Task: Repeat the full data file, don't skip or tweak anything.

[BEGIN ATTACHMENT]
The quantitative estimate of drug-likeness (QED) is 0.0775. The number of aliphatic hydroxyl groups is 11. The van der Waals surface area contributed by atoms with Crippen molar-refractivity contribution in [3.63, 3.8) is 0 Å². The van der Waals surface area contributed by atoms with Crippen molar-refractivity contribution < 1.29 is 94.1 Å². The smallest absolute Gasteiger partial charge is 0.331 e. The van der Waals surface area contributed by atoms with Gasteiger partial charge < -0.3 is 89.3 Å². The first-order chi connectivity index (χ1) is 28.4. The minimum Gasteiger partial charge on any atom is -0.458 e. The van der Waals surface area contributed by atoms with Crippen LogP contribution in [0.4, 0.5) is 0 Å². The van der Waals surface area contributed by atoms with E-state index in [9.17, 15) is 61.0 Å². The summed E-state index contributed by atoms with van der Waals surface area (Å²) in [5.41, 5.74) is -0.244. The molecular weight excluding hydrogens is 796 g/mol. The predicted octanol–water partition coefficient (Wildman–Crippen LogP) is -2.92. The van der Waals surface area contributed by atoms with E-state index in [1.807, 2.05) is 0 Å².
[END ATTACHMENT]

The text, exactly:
The quantitative estimate of drug-likeness (QED) is 0.0775. The number of aliphatic hydroxyl groups is 11. The van der Waals surface area contributed by atoms with Crippen molar-refractivity contribution in [3.63, 3.8) is 0 Å². The van der Waals surface area contributed by atoms with Crippen molar-refractivity contribution < 1.29 is 94.1 Å². The smallest absolute Gasteiger partial charge is 0.331 e. The van der Waals surface area contributed by atoms with Gasteiger partial charge < -0.3 is 89.3 Å². The first-order chi connectivity index (χ1) is 28.4. The minimum Gasteiger partial charge on any atom is -0.458 e. The van der Waals surface area contributed by atoms with Crippen LogP contribution in [0.4, 0.5) is 0 Å². The van der Waals surface area contributed by atoms with E-state index in [9.17, 15) is 61.0 Å². The summed E-state index contributed by atoms with van der Waals surface area (Å²) in [5.41, 5.74) is -0.244. The molecular weight excluding hydrogens is 796 g/mol. The predicted octanol–water partition coefficient (Wildman–Crippen LogP) is -2.92. The van der Waals surface area contributed by atoms with E-state index in [1.807, 2.05) is 0 Å².